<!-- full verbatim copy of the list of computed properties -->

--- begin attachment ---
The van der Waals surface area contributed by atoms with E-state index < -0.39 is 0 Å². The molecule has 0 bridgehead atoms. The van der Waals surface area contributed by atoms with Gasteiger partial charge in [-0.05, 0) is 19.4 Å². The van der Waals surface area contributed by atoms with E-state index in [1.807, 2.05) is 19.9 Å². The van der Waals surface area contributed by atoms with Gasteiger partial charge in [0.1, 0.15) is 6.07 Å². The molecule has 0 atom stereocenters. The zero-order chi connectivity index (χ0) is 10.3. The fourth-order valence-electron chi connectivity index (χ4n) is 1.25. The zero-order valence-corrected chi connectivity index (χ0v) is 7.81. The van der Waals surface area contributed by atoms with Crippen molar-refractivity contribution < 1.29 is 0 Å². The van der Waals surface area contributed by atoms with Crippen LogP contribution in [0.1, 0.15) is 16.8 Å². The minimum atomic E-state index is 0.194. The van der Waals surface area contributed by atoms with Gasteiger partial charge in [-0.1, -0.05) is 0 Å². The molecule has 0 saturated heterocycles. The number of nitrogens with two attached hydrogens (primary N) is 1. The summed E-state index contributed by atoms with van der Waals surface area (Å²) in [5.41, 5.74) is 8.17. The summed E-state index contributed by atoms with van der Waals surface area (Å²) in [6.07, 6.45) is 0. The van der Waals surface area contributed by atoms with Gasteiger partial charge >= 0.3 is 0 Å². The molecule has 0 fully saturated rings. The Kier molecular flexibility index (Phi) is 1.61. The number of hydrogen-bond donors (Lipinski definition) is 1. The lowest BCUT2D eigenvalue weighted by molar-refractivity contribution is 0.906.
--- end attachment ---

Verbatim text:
The van der Waals surface area contributed by atoms with E-state index < -0.39 is 0 Å². The molecule has 0 bridgehead atoms. The van der Waals surface area contributed by atoms with Gasteiger partial charge in [-0.05, 0) is 19.4 Å². The van der Waals surface area contributed by atoms with E-state index in [1.807, 2.05) is 19.9 Å². The van der Waals surface area contributed by atoms with Gasteiger partial charge in [0.1, 0.15) is 6.07 Å². The molecule has 0 atom stereocenters. The zero-order chi connectivity index (χ0) is 10.3. The fourth-order valence-electron chi connectivity index (χ4n) is 1.25. The zero-order valence-corrected chi connectivity index (χ0v) is 7.81. The van der Waals surface area contributed by atoms with Crippen molar-refractivity contribution < 1.29 is 0 Å². The van der Waals surface area contributed by atoms with Crippen LogP contribution in [0.1, 0.15) is 16.8 Å². The minimum atomic E-state index is 0.194. The van der Waals surface area contributed by atoms with Gasteiger partial charge in [-0.1, -0.05) is 0 Å². The molecule has 0 saturated heterocycles. The number of nitrogens with two attached hydrogens (primary N) is 1. The summed E-state index contributed by atoms with van der Waals surface area (Å²) in [5.41, 5.74) is 8.17. The summed E-state index contributed by atoms with van der Waals surface area (Å²) in [6.07, 6.45) is 0. The van der Waals surface area contributed by atoms with Gasteiger partial charge >= 0.3 is 0 Å². The molecule has 0 fully saturated rings. The Kier molecular flexibility index (Phi) is 1.61. The number of hydrogen-bond donors (Lipinski definition) is 1. The lowest BCUT2D eigenvalue weighted by molar-refractivity contribution is 0.906.